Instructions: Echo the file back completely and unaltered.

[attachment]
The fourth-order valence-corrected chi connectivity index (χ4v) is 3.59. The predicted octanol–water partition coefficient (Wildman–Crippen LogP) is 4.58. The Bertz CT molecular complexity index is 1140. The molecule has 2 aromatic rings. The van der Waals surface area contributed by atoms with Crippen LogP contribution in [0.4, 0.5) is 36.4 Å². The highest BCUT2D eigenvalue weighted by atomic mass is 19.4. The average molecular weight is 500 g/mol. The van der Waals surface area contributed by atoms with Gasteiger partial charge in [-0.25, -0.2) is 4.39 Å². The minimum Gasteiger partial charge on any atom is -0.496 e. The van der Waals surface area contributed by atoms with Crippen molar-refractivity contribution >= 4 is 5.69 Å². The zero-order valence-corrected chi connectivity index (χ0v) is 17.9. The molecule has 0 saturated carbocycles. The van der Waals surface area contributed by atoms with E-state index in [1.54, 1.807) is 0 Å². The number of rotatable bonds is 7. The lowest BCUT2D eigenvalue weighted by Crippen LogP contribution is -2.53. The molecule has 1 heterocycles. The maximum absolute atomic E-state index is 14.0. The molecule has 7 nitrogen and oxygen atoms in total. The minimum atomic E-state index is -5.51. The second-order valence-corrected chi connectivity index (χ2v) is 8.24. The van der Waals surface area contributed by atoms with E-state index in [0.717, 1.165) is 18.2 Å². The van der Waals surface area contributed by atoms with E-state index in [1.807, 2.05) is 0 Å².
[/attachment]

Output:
The fourth-order valence-corrected chi connectivity index (χ4v) is 3.59. The predicted octanol–water partition coefficient (Wildman–Crippen LogP) is 4.58. The Bertz CT molecular complexity index is 1140. The molecule has 2 aromatic rings. The van der Waals surface area contributed by atoms with Crippen LogP contribution in [0.4, 0.5) is 36.4 Å². The highest BCUT2D eigenvalue weighted by atomic mass is 19.4. The average molecular weight is 500 g/mol. The van der Waals surface area contributed by atoms with Gasteiger partial charge in [-0.25, -0.2) is 4.39 Å². The minimum Gasteiger partial charge on any atom is -0.496 e. The van der Waals surface area contributed by atoms with Crippen molar-refractivity contribution >= 4 is 5.69 Å². The zero-order valence-corrected chi connectivity index (χ0v) is 17.9. The molecule has 0 saturated carbocycles. The van der Waals surface area contributed by atoms with E-state index in [1.54, 1.807) is 0 Å². The number of rotatable bonds is 7. The lowest BCUT2D eigenvalue weighted by Crippen LogP contribution is -2.53. The molecule has 1 heterocycles. The maximum absolute atomic E-state index is 14.0. The molecule has 7 nitrogen and oxygen atoms in total. The minimum atomic E-state index is -5.51. The second-order valence-corrected chi connectivity index (χ2v) is 8.24. The van der Waals surface area contributed by atoms with E-state index in [0.717, 1.165) is 18.2 Å². The van der Waals surface area contributed by atoms with E-state index in [1.807, 2.05) is 0 Å².